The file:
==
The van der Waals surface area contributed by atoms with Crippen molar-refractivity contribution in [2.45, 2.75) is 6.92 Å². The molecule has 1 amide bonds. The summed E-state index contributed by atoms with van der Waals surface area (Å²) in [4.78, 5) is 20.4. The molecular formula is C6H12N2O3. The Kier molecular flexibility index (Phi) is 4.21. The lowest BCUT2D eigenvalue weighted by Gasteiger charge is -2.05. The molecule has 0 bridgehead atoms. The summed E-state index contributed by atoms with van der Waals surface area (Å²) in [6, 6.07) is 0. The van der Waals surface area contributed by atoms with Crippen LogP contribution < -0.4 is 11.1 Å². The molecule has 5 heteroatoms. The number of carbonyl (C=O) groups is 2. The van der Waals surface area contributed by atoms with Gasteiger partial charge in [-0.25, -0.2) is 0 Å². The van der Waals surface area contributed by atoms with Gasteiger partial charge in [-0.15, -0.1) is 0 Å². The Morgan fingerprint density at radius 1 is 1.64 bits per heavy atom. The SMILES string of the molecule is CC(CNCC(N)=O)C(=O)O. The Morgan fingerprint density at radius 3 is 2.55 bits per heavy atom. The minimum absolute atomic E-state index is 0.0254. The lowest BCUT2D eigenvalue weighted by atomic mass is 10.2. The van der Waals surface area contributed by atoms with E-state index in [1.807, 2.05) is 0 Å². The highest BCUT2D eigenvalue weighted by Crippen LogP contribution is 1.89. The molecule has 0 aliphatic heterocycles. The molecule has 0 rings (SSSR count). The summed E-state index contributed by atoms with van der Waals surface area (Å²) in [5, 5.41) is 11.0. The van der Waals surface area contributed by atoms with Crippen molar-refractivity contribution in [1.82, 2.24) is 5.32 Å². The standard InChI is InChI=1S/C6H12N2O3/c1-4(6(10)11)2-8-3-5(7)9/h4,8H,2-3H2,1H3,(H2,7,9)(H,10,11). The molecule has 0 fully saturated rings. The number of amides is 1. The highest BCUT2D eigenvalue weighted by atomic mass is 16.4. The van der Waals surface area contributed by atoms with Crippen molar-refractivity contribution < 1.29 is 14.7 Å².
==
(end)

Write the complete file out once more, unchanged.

The van der Waals surface area contributed by atoms with Crippen molar-refractivity contribution in [2.45, 2.75) is 6.92 Å². The molecule has 1 amide bonds. The summed E-state index contributed by atoms with van der Waals surface area (Å²) in [4.78, 5) is 20.4. The molecular formula is C6H12N2O3. The Kier molecular flexibility index (Phi) is 4.21. The lowest BCUT2D eigenvalue weighted by Gasteiger charge is -2.05. The molecule has 0 bridgehead atoms. The summed E-state index contributed by atoms with van der Waals surface area (Å²) in [6, 6.07) is 0. The van der Waals surface area contributed by atoms with Crippen LogP contribution < -0.4 is 11.1 Å². The molecule has 5 heteroatoms. The number of carbonyl (C=O) groups is 2. The van der Waals surface area contributed by atoms with Gasteiger partial charge in [-0.25, -0.2) is 0 Å². The van der Waals surface area contributed by atoms with Gasteiger partial charge in [-0.15, -0.1) is 0 Å². The Morgan fingerprint density at radius 1 is 1.64 bits per heavy atom. The SMILES string of the molecule is CC(CNCC(N)=O)C(=O)O. The Morgan fingerprint density at radius 3 is 2.55 bits per heavy atom. The minimum absolute atomic E-state index is 0.0254. The lowest BCUT2D eigenvalue weighted by atomic mass is 10.2. The van der Waals surface area contributed by atoms with E-state index in [1.807, 2.05) is 0 Å². The highest BCUT2D eigenvalue weighted by Crippen LogP contribution is 1.89. The molecule has 0 aliphatic heterocycles. The molecule has 0 rings (SSSR count). The summed E-state index contributed by atoms with van der Waals surface area (Å²) in [5, 5.41) is 11.0. The van der Waals surface area contributed by atoms with Crippen molar-refractivity contribution in [1.82, 2.24) is 5.32 Å². The standard InChI is InChI=1S/C6H12N2O3/c1-4(6(10)11)2-8-3-5(7)9/h4,8H,2-3H2,1H3,(H2,7,9)(H,10,11). The molecule has 0 fully saturated rings. The number of amides is 1. The highest BCUT2D eigenvalue weighted by atomic mass is 16.4. The van der Waals surface area contributed by atoms with Crippen molar-refractivity contribution < 1.29 is 14.7 Å².